The noise came from an emaciated, three-feet-tall gray donkey tied to a eucalyptus tree. He was friendly despite his predicament, and he was there because Folsom wanted it so. He’d been looking for a donkey because his commanding general thought it would be funny to catch one, and Folsom figured it would be neat to keep one. They were right on both counts.

2. Donkey discipline: make it snappy
Folsom learned early on that Smoke – so named because he gobbled a lit cigarette – wasn’t some docile house cat or lap dog. As donkeys do, he kicked his hind legs when he wanted to get a message across.

Fortunately, donkeys are smart, and they’re trainable too, sort of. The key, a donkey trainer told him, is to discipline them within eight seconds of when they break a rule. Otherwise, they won’t make the connection.

Folsom firmly used a plastic baseball bat to get the lessons across. But Smoke followed his own counsel about things like food, snarfing bowls of candy and tomato plant leaves in a staff sergeant’s treasured garden.

3. Meet the $30,000 donkey
By 2010, Smoke was a minor celebrity back home in the US, and Folsom – now retired – wanted to bring him to his home state of Nebraska to work with children who’d survived trauma.

But Smoke didn’t belong to the Marines anymore since a major had given him away to a sheik. As the story went, the sheik gave him to a family who now wanted $30,000 to get him back. So much for the plan to fly the donkey to the US via the Netherlands and Kuwait.

This is when The Christian Science Monitor turned Smoke into a star – thanks to a story by Iraq-based correspondent Jane Arraf. The article began this way – “It’s probably safe to say that Smoke is the most sought-after donkey in Iraq” – and inspired news coverage of Smoke’s unfortunate predicament.

4. Donkey transport? Try the Turkish Embassy
Smoke wouldn’t be destined to live out his days in al-Anbar Province, although getting him out was anything but easy or inexpensive.

But Folsom was as stubborn as his charge, and worked connections to find assistance from the nation of Turkey, a Canadian-based organization called Operation Baghdad Pups, and an American animal handler.

The problem? Everything. Red tape, misunderstandings, and more threatened to keep the donkey at bray. Er, bay. For his part, Smoke languished at a farm where his handler sent this report: “Smoke is doing great. He loves to tease the dogs, eat the pet rabbit’s food, and run to the gate to greet anyone that arrives. He is quite the character.”

5. “Donkey Diatribe,” Line Two!
After endless obstacles, Smoke finally made it to the US and immediately began his victory tour. He chowed on bluegrass, hobnobbed with the Virginia horse set, and got squired across Manhattan to appear on local news. Apples and carrots greeted him, and he purloined some Cheerios, cardboard box and all.

More than 900 donors had helped support his voyage across the world, and he’d found a new nation to call home. Now it was time, tracked by news media from around the world, to head to Nebraska and home at a horse therapy program.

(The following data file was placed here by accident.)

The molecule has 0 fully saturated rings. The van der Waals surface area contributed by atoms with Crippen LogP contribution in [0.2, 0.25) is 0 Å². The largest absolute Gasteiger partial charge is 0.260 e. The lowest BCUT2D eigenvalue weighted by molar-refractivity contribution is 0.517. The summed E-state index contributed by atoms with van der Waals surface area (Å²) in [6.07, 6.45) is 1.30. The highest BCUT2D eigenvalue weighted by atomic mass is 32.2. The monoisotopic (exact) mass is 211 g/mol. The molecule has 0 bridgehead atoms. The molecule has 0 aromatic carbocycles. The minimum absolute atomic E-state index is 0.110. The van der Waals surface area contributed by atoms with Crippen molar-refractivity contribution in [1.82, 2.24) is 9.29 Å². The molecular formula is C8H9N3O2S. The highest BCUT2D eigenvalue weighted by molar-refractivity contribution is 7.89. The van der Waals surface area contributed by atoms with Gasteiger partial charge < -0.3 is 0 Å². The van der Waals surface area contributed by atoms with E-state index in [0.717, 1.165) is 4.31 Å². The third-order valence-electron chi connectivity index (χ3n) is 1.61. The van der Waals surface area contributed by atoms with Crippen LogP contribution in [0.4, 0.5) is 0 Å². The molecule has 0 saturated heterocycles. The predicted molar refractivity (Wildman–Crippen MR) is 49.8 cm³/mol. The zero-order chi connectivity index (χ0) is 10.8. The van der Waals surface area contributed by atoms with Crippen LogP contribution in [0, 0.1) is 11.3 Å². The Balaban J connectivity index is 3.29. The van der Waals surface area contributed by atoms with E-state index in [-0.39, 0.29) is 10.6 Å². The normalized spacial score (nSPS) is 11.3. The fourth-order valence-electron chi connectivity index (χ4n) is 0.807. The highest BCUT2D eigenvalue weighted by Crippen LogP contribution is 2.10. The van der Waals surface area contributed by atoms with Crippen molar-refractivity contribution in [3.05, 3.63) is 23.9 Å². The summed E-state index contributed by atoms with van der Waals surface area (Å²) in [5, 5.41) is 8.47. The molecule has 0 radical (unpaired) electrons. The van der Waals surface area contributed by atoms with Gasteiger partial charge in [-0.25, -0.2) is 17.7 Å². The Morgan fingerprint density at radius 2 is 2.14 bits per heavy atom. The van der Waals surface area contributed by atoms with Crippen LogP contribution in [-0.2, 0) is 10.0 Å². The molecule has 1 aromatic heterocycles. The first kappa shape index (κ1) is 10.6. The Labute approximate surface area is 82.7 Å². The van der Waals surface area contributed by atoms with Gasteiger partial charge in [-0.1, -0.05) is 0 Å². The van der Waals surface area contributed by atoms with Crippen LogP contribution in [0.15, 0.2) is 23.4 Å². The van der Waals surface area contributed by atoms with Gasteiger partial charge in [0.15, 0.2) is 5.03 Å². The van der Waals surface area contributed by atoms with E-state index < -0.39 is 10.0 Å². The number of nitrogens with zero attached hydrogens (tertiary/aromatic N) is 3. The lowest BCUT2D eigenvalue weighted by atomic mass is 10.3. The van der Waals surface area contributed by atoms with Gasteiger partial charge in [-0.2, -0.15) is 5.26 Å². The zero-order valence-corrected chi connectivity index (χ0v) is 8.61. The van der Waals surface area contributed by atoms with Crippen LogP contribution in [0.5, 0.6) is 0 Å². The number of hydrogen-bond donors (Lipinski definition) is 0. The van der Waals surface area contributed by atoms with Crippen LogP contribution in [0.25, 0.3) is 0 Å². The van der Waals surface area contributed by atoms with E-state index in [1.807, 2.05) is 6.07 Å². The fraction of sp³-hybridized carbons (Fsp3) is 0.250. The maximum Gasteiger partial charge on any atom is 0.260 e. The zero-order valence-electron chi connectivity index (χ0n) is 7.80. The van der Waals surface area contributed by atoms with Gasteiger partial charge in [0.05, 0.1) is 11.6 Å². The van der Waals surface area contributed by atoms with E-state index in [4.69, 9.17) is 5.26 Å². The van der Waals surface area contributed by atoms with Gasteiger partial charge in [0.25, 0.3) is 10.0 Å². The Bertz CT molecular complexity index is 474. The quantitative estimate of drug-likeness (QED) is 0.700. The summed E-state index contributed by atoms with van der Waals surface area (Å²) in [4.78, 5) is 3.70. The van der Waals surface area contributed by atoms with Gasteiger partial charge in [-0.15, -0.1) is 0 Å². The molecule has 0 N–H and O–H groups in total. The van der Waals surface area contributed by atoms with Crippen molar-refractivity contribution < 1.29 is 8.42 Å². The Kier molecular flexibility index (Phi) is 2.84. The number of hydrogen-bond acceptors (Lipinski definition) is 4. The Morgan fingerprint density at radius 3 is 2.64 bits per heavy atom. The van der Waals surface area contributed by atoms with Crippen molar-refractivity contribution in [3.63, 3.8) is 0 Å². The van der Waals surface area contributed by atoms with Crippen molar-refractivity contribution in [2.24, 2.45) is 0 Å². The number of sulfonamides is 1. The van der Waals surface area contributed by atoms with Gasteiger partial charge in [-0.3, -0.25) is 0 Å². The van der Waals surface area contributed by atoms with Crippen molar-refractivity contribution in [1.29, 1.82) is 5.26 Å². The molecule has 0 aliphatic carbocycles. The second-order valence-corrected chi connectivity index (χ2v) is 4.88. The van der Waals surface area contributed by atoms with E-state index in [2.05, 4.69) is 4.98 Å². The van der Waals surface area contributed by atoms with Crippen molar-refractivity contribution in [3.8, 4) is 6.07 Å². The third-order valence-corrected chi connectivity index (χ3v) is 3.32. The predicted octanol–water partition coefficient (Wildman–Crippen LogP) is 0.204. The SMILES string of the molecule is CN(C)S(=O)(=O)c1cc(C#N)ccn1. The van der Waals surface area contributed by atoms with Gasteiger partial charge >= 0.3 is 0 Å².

But first, he made his way into a ring tone.

Smoke liked to be fed on time. One day when a handler showed up late, he let her have it with a 48-second “donkey diatribe.” She recorded it and enjoyed the startled reactions when someone would call while she was out and about.

Heehaw, heehaw, heehaw. It’s for you!

 

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Smoke the donkey heading to the U.S.

Smoke the donkey, the former mascot for 1st Marine Logistics Group in Iraq, could be in the U.S. by the end of January.

Marines were forced to abandon their beloved Iraqi-born mascot when they withdrew from Camp Taqaddum, near Fallujah, more than two years ago. But the camp’s former commandant, retired Col. John Folsom, has been on a quest since October to bring the donkey to Nebraska.

With the help of the Society for the Prevention of Cruelty to Animals International’s “Operation Baghdad Pups,” Smoke, as of Jan. 19, was waiting to hop a flight out of Arbil, Iraq.

Smoke became 1st MLG’s mascot after a sergeant caught him roaming the base and tied him up outside Folsom’s tent. Marines, who named him for his grey color and his affinity for cigarettes, were able to skirt regulations barring troops from keeping pets in a warzone after a Navy lieutenant supported designating him a therapy animal.

Tracking Smoke down proved challenging. A local sheik who works with U.S. forces said Smoke was in possession of a family who asked for $30,000 for the animal. Folsom scoffed at the amount, and the sheik eventually agreed to obtain the animal free of charge.

Folsom hopes Smoke can work at Wounded Warrior Family Support as a therapy animal for children. The non-profit organization, founded by Folsom, works to help the families of killed and wounded service members.

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Iraq Veteran Refuses to Leave Therapy Donkey Behind

It’s a U.S. Marines tradition to never leave a comrade behind. As far as John Folsom was concerned, that rule applied to Smoke, a wild donkey he met while serving in Iraq: Folsom devoted more than three years to arranging Smoke’s transport to Nebraska.

Smoke and the Base Operations Section Marines at Camp al Taqaddum in Iraq